Although overall 2013 chip market growth will be spotty, the processor market is poised to grow in the double digits, according to a new report from IHS Inc. The global market for processor microchips is set to rise by a hefty 24 percent in 2013, propelled by the strong sales growth of smartphones and tablets.
“The overall processor market would not be so healthy if it weren’t for smartphones and tablets,” said Gerry Xu, senior analyst, processor research for IHS. “The PC market that traditionally drove the growth of the microprocessor segment has slowed. The new mobile platforms have more than picked up the slack, delivering both large volumes and fast growth for processor shipments.”
Worldwide processor shipments are forecast to reach 1.50 billion units by the end of this year, up from 1.21 billion in 2012. Although third-quarter numbers have yet to be finalized and fourth-quarter figures reflect best estimates at this point, each quarter this year is expected to have enjoyed a significant rise in volume compared to the same periods in 2012, IHS reports.
The first half of the year, in particular, yielded solid growth, up 27 percent in the first quarter on an annual basis, and up 24 percent in the second quarter. Meanwhile, expansion in the third quarter is anticipated at 19 percent, while growth in the fourth-quarter is forecast to come in at 24 percent.
Processor shipments to tablets are particularly vigorous, up from 38.3 million units in the second quarter of 2012 to 53.5 million for the same period this year, equivalent to growth of 40 percent. Growth in processor shipments to smartphones was only slightly less impressive, up 38 percent from 147.9 million to 204.2 million.
In tablets, the rise of low-cost devices made in China boosted shipments for Chinese processor vendors such as Allwinner and Rockchip. The vendors played significant roles not only in the undifferentiated white-box tablet market but also in top-tier levels as they sold to major brands like Hewlett-Packard and Lenovo.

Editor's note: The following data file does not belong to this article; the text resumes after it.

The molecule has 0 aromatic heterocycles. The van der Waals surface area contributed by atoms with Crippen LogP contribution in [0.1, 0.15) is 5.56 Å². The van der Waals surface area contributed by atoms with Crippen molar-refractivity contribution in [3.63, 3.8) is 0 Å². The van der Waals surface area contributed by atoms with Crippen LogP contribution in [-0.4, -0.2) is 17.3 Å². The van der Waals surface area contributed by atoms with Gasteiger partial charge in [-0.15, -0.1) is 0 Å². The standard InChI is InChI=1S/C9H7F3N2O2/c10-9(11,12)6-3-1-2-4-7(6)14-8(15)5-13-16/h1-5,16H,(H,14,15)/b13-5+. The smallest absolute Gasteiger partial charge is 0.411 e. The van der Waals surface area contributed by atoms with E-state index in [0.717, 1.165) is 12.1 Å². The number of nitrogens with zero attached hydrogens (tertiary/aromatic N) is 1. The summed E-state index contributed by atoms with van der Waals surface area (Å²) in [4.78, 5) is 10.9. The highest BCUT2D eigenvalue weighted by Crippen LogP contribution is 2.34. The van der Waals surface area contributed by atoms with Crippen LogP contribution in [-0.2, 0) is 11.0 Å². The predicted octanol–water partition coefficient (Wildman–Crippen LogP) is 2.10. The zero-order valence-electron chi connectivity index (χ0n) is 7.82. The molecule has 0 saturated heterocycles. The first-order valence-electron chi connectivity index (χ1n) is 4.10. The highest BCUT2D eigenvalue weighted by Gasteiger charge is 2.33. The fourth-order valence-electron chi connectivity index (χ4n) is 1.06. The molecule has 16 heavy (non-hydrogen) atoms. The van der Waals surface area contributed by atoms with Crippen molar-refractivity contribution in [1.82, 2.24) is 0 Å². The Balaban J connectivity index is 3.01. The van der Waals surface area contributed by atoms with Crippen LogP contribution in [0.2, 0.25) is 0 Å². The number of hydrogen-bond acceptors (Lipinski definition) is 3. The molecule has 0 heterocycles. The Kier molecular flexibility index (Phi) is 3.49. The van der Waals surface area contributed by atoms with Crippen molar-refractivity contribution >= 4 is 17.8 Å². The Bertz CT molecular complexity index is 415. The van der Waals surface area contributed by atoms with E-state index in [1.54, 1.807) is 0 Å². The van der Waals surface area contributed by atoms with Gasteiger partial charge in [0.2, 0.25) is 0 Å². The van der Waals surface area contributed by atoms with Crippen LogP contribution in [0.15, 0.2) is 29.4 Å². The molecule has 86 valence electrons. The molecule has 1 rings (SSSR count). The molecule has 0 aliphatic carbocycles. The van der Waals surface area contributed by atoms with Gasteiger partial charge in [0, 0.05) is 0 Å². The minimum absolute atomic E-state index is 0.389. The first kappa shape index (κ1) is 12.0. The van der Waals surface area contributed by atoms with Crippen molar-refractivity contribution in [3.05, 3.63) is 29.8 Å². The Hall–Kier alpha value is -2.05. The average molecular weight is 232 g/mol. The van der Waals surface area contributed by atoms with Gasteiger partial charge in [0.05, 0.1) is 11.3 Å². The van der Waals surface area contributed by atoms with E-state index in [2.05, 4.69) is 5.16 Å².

In smartphones, the performance of the processor remains a key feature and the competition among brands is fierce. In the first half, for instance, a series of flagship smartphones like the HTC One and the Samsung Galaxy S4 were released, including high-level implementations for standalone application processors.
PC segment not doing so well
Of the four major segments in which processors are used, the PC category was the lone area in which chip shipments every quarter so far this year were generally down from the same periods in 2012, according to IHS. In the second quarter, for instance, processor shipments for PCs amounted to 84.3 million units, down from 89.9 million a year ago at the same time.
The decline is not surprising, as PCs have struggled to compete against more popular devices like mobile handsets and tablets. Sluggish PC sales, in turn, have affected processors being shipped to the space.
Within the PC segment, processor shipments to notebook computers were down 2 percent on the year, while shipments to desktop PCs were down a much larger 13 percent.
In the higher-performance sector for servers, processor shipments fared better in growth, with every quarter so far this year posting an increase. Shipments in the second quarter, for instance, rose to 4.8 million units, up from 4.6 million one year ago.
Intel vs. AMD
Intel rival Advanced Micro Devices Inc. (AMD) increased its market share in processor shipments to PCs during the second quarter compared to the first, even though its share of market overall fell on an annual basis. Intel remained the dominant force in PC processors, now at 84 percent market share overall.
Intel is placing high hopes on its latest Atom processor to drive the company’s future. Atom will be used in PCs, servers, tablets and smartphones—virtually all key segments of the processor market. With the latest Atom, the giant chipmaker is focusing on power efficiency as well as improved computing performance. The processors being counted include the traditional chips implanted at the heart of machines like desktop PCs and servers, as well as mobile counterparts used in notebook computers, smartphones and tablets. Mobile versions, in turn, include standalone application processors as well as Systems-on-Chips that combine a baseband processor together with the application processor.